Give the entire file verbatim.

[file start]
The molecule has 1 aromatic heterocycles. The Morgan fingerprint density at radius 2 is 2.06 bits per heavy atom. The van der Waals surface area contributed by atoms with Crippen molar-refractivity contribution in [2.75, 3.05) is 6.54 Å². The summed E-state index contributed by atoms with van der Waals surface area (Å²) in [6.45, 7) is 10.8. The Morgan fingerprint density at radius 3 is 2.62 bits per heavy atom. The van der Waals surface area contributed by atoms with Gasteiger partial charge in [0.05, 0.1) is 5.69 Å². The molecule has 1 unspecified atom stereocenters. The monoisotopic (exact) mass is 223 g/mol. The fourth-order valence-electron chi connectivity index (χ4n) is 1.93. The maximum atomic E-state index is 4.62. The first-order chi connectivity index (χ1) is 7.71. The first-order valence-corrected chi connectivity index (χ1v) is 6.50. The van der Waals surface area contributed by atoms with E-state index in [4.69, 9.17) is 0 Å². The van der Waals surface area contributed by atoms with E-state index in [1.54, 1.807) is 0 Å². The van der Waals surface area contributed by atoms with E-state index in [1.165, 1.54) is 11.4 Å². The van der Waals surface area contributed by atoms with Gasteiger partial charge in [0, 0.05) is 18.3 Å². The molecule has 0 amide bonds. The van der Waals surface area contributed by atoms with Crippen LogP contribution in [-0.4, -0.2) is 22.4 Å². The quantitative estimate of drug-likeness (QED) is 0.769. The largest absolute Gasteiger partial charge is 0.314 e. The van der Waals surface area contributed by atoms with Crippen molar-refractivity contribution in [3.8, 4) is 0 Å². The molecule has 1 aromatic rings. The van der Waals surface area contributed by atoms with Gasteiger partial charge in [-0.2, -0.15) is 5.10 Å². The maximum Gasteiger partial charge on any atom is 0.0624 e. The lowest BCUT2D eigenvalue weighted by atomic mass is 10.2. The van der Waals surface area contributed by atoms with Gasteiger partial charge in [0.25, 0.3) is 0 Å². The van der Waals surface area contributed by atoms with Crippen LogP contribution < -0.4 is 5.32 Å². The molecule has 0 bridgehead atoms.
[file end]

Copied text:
The molecule has 1 aromatic heterocycles. The Morgan fingerprint density at radius 2 is 2.06 bits per heavy atom. The van der Waals surface area contributed by atoms with Crippen molar-refractivity contribution in [2.75, 3.05) is 6.54 Å². The summed E-state index contributed by atoms with van der Waals surface area (Å²) in [6.45, 7) is 10.8. The Morgan fingerprint density at radius 3 is 2.62 bits per heavy atom. The van der Waals surface area contributed by atoms with Gasteiger partial charge in [0.05, 0.1) is 5.69 Å². The molecule has 1 unspecified atom stereocenters. The monoisotopic (exact) mass is 223 g/mol. The fourth-order valence-electron chi connectivity index (χ4n) is 1.93. The maximum atomic E-state index is 4.62. The first-order chi connectivity index (χ1) is 7.71. The first-order valence-corrected chi connectivity index (χ1v) is 6.50. The van der Waals surface area contributed by atoms with E-state index in [4.69, 9.17) is 0 Å². The van der Waals surface area contributed by atoms with E-state index in [1.54, 1.807) is 0 Å². The van der Waals surface area contributed by atoms with E-state index in [1.165, 1.54) is 11.4 Å². The van der Waals surface area contributed by atoms with Gasteiger partial charge in [0, 0.05) is 18.3 Å². The molecule has 0 amide bonds. The van der Waals surface area contributed by atoms with Crippen LogP contribution in [-0.4, -0.2) is 22.4 Å². The quantitative estimate of drug-likeness (QED) is 0.769. The largest absolute Gasteiger partial charge is 0.314 e. The van der Waals surface area contributed by atoms with Crippen molar-refractivity contribution in [3.8, 4) is 0 Å². The molecule has 1 aromatic rings. The van der Waals surface area contributed by atoms with Gasteiger partial charge in [-0.2, -0.15) is 5.10 Å². The maximum Gasteiger partial charge on any atom is 0.0624 e. The lowest BCUT2D eigenvalue weighted by atomic mass is 10.2. The van der Waals surface area contributed by atoms with Gasteiger partial charge in [0.25, 0.3) is 0 Å². The van der Waals surface area contributed by atoms with Crippen LogP contribution < -0.4 is 5.32 Å². The molecule has 0 bridgehead atoms.